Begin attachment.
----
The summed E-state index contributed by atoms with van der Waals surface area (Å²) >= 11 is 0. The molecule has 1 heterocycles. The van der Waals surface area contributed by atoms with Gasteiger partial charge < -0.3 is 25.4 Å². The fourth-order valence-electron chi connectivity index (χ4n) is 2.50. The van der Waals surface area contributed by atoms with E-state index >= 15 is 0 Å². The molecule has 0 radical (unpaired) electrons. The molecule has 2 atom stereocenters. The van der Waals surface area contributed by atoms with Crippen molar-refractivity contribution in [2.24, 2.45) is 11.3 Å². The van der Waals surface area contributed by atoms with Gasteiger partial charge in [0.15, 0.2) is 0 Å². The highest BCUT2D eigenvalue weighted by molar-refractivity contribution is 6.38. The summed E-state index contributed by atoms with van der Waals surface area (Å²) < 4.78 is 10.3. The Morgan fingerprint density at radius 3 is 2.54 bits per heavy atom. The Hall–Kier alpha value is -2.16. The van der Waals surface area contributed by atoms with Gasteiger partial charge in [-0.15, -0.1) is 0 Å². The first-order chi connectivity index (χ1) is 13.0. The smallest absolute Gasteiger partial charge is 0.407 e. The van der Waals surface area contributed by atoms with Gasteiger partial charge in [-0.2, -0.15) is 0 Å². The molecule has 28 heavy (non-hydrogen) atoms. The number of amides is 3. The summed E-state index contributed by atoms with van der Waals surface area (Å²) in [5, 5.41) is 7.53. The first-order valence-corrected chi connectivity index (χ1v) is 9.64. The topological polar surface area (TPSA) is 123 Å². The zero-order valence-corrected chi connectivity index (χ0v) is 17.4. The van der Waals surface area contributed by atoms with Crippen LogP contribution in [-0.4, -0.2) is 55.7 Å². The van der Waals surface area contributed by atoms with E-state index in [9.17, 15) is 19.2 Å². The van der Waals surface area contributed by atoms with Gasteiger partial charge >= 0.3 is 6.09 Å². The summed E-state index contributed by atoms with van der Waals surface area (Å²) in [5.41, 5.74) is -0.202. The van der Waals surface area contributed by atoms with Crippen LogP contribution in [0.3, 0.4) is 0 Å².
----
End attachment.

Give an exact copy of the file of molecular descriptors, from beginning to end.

The summed E-state index contributed by atoms with van der Waals surface area (Å²) >= 11 is 0. The molecule has 1 heterocycles. The van der Waals surface area contributed by atoms with Gasteiger partial charge < -0.3 is 25.4 Å². The fourth-order valence-electron chi connectivity index (χ4n) is 2.50. The van der Waals surface area contributed by atoms with E-state index >= 15 is 0 Å². The molecule has 0 radical (unpaired) electrons. The molecule has 2 atom stereocenters. The van der Waals surface area contributed by atoms with Crippen molar-refractivity contribution in [2.24, 2.45) is 11.3 Å². The van der Waals surface area contributed by atoms with Gasteiger partial charge in [0.15, 0.2) is 0 Å². The highest BCUT2D eigenvalue weighted by molar-refractivity contribution is 6.38. The summed E-state index contributed by atoms with van der Waals surface area (Å²) < 4.78 is 10.3. The Morgan fingerprint density at radius 3 is 2.54 bits per heavy atom. The Hall–Kier alpha value is -2.16. The van der Waals surface area contributed by atoms with Gasteiger partial charge in [-0.15, -0.1) is 0 Å². The first-order chi connectivity index (χ1) is 13.0. The smallest absolute Gasteiger partial charge is 0.407 e. The van der Waals surface area contributed by atoms with Gasteiger partial charge in [-0.2, -0.15) is 0 Å². The molecule has 28 heavy (non-hydrogen) atoms. The number of amides is 3. The summed E-state index contributed by atoms with van der Waals surface area (Å²) in [5, 5.41) is 7.53. The first-order valence-corrected chi connectivity index (χ1v) is 9.64. The topological polar surface area (TPSA) is 123 Å². The zero-order valence-corrected chi connectivity index (χ0v) is 17.4. The van der Waals surface area contributed by atoms with Crippen LogP contribution in [-0.4, -0.2) is 55.7 Å². The van der Waals surface area contributed by atoms with E-state index in [9.17, 15) is 19.2 Å². The van der Waals surface area contributed by atoms with Gasteiger partial charge >= 0.3 is 6.09 Å². The summed E-state index contributed by atoms with van der Waals surface area (Å²) in [5.41, 5.74) is -0.202. The van der Waals surface area contributed by atoms with Crippen LogP contribution in [0.3, 0.4) is 0 Å².